Three Dimensional Cinema
A 3D ("three-dimensional") film is a motion picture that enhances the illusion of depth perception.
Derived from stereoscopic photography, a special motion picture camera is used to record the images as
seen from two perspectives (or computer-generated imagery generates the two perspectives), and special
projection hardware and/or eyewear are used to provide the illusion of depth when viewing the film.
3D films are not limited to feature film theatrical releases; television broadcasts and direct-to-video
films have also incorporated similar methods, primarily for marketing purposes.
3D films have existed in some form since 1890, but until recently had been largely relegated to a niche
in the motion picture industry because of the costly hardware and processes required to produce and display
a 3D film, and the lack of a standardised format for all segments of the entertainment business.
Nonetheless, 3D films were prominently featured in the 1950s in American cinema, and later experienced a
worldwide resurgence in the 1980s and 90s driven by IMAX high-end theatres and Disney theme park shows.
3D films became more and more successful throughout 2000-09, culminating in the unprecedented success
of 3D presentations of Avatar in December 2009, followed by the record-breaking opening of Tim Burton's
Alice in Wonderland in March 2010.
The basic method of presenting 3D hasn't changed in all the years of cinema. The idea is that, to see a 3D
image, each eye must be presented a slightly different image where objects are offset to produce the 3D effect.
What differs in the methods is how the two images are presented to the viewer.
Let's start with the poorest method - anaglyph - where the two images are superimposed in an additive light
setting through two filters, one red and one cyan. Glasses with coloured filters in each eye separate the
appropriate images by cancelling the filter colour out and rendering the complementary colour black. The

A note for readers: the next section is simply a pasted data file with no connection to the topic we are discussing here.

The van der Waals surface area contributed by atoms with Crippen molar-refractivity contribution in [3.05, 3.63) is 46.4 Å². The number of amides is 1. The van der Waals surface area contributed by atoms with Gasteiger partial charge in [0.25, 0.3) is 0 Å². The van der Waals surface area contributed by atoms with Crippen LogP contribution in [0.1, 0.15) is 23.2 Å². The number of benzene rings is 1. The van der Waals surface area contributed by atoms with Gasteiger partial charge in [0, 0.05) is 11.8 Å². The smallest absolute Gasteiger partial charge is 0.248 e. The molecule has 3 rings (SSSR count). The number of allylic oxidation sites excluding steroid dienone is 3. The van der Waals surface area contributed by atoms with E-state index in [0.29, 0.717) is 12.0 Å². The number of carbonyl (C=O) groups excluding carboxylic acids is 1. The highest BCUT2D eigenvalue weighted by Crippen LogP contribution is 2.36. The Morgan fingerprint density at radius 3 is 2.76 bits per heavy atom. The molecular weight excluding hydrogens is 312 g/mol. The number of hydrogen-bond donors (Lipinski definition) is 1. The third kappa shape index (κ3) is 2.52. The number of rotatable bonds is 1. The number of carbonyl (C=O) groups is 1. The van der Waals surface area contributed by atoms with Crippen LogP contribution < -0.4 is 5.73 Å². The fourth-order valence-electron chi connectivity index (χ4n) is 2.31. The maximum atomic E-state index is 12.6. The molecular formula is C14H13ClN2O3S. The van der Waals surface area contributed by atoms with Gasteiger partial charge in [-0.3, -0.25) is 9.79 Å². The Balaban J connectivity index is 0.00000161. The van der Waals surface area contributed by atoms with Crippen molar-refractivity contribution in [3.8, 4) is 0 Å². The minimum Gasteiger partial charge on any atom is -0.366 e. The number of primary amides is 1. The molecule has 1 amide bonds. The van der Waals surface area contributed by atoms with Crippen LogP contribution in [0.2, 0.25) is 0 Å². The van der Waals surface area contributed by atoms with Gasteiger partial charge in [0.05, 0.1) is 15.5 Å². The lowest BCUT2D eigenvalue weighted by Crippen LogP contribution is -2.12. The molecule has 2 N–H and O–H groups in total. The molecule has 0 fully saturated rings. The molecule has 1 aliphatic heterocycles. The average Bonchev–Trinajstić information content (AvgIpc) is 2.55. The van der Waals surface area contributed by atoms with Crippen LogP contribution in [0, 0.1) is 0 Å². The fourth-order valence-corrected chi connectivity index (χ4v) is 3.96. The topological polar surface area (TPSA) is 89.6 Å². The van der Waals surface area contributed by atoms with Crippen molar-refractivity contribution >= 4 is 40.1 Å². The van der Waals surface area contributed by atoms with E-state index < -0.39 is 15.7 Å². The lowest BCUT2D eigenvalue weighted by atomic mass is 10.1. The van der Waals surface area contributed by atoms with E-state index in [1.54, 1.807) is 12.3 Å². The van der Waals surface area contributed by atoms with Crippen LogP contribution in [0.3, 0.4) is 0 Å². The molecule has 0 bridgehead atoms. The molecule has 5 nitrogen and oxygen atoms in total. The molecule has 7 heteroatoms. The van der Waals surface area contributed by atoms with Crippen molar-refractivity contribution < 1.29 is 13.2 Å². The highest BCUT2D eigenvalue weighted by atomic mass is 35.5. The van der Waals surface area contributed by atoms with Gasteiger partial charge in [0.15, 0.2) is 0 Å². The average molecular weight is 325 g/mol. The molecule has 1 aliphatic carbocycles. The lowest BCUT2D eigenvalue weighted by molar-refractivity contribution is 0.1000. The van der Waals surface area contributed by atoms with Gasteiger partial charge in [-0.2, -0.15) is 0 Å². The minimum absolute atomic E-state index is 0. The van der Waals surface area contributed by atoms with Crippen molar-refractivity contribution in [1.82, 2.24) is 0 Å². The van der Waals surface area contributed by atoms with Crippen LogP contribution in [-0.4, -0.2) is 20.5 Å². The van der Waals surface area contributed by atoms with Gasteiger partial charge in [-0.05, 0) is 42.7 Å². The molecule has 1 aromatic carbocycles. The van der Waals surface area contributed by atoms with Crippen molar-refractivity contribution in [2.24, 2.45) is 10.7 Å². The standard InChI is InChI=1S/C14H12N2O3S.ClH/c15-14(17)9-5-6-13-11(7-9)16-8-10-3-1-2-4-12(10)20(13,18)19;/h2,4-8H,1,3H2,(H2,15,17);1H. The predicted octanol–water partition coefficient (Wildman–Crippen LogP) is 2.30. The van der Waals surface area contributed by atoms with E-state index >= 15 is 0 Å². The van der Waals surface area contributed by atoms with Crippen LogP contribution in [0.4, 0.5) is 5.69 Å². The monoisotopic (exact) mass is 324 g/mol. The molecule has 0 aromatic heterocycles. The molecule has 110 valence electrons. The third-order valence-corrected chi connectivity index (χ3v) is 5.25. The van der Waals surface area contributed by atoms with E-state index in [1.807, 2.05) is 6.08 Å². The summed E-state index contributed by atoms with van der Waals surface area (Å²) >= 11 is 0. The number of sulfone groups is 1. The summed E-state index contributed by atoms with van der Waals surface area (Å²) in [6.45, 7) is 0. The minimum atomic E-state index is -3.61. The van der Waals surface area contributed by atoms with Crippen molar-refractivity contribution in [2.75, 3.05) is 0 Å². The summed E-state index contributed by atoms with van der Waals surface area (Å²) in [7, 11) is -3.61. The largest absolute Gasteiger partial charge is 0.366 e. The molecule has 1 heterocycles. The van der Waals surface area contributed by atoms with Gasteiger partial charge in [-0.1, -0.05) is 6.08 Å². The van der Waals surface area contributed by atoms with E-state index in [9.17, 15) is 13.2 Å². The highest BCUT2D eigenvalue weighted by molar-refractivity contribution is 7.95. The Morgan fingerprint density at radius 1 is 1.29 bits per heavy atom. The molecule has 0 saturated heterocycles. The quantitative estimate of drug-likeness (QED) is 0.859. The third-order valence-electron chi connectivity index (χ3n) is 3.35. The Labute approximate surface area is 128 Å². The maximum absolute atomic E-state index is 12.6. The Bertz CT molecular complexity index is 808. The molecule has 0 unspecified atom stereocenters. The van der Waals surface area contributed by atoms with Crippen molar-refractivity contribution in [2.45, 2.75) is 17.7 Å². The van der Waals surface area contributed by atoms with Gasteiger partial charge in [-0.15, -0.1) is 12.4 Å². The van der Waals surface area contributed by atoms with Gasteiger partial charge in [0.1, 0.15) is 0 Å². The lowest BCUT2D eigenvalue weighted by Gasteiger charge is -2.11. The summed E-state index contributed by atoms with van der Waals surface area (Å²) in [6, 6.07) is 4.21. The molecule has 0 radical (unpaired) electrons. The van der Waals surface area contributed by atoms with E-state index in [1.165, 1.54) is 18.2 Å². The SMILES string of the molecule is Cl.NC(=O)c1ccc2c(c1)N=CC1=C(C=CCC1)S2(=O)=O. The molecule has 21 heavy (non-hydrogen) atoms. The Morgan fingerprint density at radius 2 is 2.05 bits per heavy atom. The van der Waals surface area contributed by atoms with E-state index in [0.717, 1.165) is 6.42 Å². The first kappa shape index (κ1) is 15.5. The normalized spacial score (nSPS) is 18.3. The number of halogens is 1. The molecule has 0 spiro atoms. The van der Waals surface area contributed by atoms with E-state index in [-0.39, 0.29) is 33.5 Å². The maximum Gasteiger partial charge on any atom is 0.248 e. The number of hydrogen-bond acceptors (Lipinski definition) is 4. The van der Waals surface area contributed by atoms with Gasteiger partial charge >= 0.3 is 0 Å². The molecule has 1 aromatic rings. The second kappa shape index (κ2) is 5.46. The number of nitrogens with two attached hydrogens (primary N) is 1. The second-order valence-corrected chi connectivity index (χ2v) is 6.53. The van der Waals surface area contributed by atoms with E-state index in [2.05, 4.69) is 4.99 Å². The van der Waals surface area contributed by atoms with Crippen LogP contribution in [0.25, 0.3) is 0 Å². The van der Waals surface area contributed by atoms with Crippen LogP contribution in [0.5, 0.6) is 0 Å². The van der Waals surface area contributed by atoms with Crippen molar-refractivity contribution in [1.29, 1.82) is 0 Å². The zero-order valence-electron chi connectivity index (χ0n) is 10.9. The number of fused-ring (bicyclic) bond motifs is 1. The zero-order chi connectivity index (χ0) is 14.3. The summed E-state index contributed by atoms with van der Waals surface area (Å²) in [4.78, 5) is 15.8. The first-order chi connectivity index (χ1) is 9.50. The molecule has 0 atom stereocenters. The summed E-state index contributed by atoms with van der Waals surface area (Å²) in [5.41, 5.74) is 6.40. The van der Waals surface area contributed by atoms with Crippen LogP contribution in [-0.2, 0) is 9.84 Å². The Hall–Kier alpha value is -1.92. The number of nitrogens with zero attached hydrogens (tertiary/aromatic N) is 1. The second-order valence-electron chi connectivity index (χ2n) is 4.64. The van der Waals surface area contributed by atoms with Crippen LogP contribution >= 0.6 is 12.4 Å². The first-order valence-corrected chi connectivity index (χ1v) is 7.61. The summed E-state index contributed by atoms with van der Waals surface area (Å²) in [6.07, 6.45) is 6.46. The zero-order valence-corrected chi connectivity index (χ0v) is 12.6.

anaglyph 3D system was the earliest system used in theatrical presentations and requires no specialised hardware,
but the lack of colour fidelity and ghosting (where one eye sees a muted other eye image) makes it inferior.
In the post-50's era, anaglyph has been used in feature presentations where only part of the movie is in 3D such
as in the 3D segment of Freddy's Dead: The Final Nightmare and Spy Kids 3D. It has also been used
for television and video presentations with some improved filtering techniques yielding better colour rendering
using amber and dark blue lenses in the glasses. Here's an example of a typical red-blue anaglyph glasses of
All the other 3D systems present two separate images on the screen, either superimposed, or alternating frames.
The polarising method passes each of these images through polarising filters. The viewer wears low-cost glasses
which also contain a pair of different polarising filters. As each filter passes only that light which is
similarly polarised and blocks the light polarised in the opposite direction, each eye sees a different image.
Either linear or circular polarising filters can be used, as long as
different orientations (horizontal vs. vertical, or clockwise vs. counterclockwise) are used for each eye.
Until recently, polarisation was linear, with the glasses often being in cardboard frames, like the anaglyph
ones. Here's another image.
The big problem with linear polarisation was that if a viewer tilted their head, ghosting appeared. This method
is used by IMAX cinemas these days. Note the large lenses to accommodate IMAX's larger image filling more of the
viewer's field of view.
Resembling sunglasses, polarised glasses are very much the standard for theatrical releases and theme park
attractions. For 35mm and 70mm film (and true IMAX films), these involve two images on each frame of film
separated by a split lens, or two projectors synchronised to show the two pictures at once.
With the introduction of Digital Cinema in the last few years, high definition digitally recorded movies are
presented by high-brightness video projectors capable of higher colour depth and high frame rates. This has
enabled polarised methods to be applied to digital presentations.
In the case of RealD, a circularly polarising liquid crystal filter which can switch polarity 144 times per
second is placed on front of the projector lens. Only one projector is needed, as the left and right eye images
are displayed alternately. Each pair of frames occupies one twenty-fourth of a second and are repeated three
times (called triple flash). These images are at a resolution of 2048 by 858 for scope films and 1998x1080 for
widescreen. Sony features a new system called RealD XLS, which shows both circular polarised images
simultaneously: a single 4K projector (4096x2160 resolution) displays both 2K images (2048x858 resolution) above each other at the same time, a special lens